Strings Lecturer Sophie Renshaw has been working online with her RCS students, harmonising Bach suite movements. Listen to this Bach Courante in three parts here featuring students Gawain Usher, Lauren Hall and Shao-Wen Tan, and read Sophie’s blog below.
Where are you just now?
I’m in my home in Winchester, Hampshire, where I am sheltering with my family from this Covid-19 crisis that has come upon us.
We are lucky to have a garden which borders open country so we aren’t feeling too cooped up. Speaking of which, we are in the process of clearing the end of the garden to make space for a chicken coop , soon to house hens ; my teenagers need projects!
What have you been working on?
I recorded the Bach Courante for my students as a light-hearted approach to hearing the implied bass line, harmonies and possibly imagined counter-point in Bach’s unaccompanied works for solo instruments.
My students – Gawain Usher, Lauren Hall and Shao-Wen Tan – responded by saying they wanted to have a go; I am sure they will do a better job of accompanying themselves than I did!
I recorded each part into a zoom recorder, imported the files into audacity and edited them together. I enjoyed the process so much it has inspired ideas for other arrangements involving multiple players who could send me individual parts to be edited together. I have also started a library of recorded sounds of spring lambs, birdsong, our local night owl – which I plan to edit into a soundscape, adding acoustic music and possibly electronic sounds to it.
What advice do you have for students at this time?
During this challenging time of social distancing, I would encourage my students not to put unnecessary pressure on themselves to fill the coming months with the most productive viola practice they have ever done. If it happens naturally, roll with it, however if you are finding it hard to concentrate for long stretches of time, as many of us are, I would concentrate on balancing some work with maintaining regular online social contact, keep a self-management routine that heightens your feelings of wellbeing and seek out activities that are naturally enjoyable to you.
For me, apart from spending more time composing music than I am normally able to do, I will hopefully be dog-walking, growing vegetables, shopping for elderly neighbours and trying to keep my restless teenagers from doing anything they would later regret.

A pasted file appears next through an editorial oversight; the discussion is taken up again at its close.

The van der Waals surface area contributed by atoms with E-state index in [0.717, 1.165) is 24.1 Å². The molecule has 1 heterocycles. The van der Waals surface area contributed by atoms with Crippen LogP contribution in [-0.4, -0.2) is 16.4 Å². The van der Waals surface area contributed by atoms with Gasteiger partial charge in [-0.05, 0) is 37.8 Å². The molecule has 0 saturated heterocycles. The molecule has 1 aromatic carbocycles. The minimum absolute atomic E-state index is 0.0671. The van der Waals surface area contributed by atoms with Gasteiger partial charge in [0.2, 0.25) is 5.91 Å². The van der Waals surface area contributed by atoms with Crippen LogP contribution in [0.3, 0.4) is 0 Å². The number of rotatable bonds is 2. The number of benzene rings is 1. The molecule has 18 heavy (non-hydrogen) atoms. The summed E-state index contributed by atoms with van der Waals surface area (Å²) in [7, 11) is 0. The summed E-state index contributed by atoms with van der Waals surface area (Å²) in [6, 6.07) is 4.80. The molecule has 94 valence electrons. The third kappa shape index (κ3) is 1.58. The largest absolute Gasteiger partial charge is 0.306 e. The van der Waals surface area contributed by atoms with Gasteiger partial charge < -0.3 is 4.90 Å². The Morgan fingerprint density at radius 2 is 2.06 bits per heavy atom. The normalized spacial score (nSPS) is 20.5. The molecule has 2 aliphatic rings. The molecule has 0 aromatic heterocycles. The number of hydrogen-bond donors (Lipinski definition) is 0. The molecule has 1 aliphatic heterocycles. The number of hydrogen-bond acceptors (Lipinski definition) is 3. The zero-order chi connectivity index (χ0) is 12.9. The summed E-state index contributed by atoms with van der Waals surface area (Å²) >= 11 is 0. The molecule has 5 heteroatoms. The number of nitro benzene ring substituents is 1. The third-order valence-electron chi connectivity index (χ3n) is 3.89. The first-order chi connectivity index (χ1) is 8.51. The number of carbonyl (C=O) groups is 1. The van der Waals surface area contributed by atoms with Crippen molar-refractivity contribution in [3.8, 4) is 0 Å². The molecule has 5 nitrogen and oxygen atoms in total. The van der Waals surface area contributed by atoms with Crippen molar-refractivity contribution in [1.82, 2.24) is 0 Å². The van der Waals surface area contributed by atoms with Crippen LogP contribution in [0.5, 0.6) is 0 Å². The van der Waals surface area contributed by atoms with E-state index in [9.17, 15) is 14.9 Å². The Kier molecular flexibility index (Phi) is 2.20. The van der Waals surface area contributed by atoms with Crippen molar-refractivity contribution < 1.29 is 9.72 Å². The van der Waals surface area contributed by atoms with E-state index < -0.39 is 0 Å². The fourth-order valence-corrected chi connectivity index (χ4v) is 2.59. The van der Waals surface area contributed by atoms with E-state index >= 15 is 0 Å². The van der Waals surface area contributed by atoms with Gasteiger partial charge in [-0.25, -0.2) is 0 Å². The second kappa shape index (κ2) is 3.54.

How have you been finding online teaching?
Online teaching has proved a challenge for Gawain, Lauren, Shao-Wen and I, and that challenge has given rise to some positive new focus in our work. I imagine we all agree that the main drawback with online instrumental teaching is that the sound quality is too inconsistent for us to be all that helpful to each other about tone production and phrasing matters. We have found the best way around this is for them to send me videos to which I respond with written feedback.
What seems to work best online is discussion of a more analytical kind; we concentrated for a week or two on harmonic analysis of Bach suite movements which gave rise to this recording.
Together we have been looking at the viola parts in major works of chamber music, discussing the interpretative choices available to us in view of the whole score , our knowledge of the composer’s work and other stylistic issues. Next we will be looking at the viola parts of the Beethoven symphonies , since just before the covid-19 crisis hit us, I had been touring them with Orchestre Révolutionnaire et Romantique and Sir John Eliot Gardiner.
The more we played them, the more I was struck by how often the viola part seemed to relate intimately to the timpani part. Beethoven seemed to often use the viola section not only at the heart of the harmonic shapes (with the seconds) but also as central to the rhythmic drive; listening like this caused us to feel at times like a true rhythm section and we played with more rhythmic intensity because of that.
What are you working on now?
Currently, my musical life is fed by a drive to play the chamber music repertoire and a desire to tread new ground through composing and arranging. Two years ago I began arranging for my string trio and the first music was songs by Sam and James Gillespie the Gillespie brothers – who hail from Northumberland and sing of the land and inspiration found there. The five of us have since formed a collaboration with the Provencal polyphonic vocal trio Tant Que Li Siam and our first CD under the name of Hirondelle will be released soon.
It is also a privilege to be working with students at RCS and to be part of an institution that fosters a creative mindset. I aspire in my teaching to walk a path with my students of constant exploration, weaving between imaginative interpretation, structural understanding and finding the courage to take risks, ask new questions and invent new ideas.
I wish everyone in the RCS community strong heart and mind through this difficult time.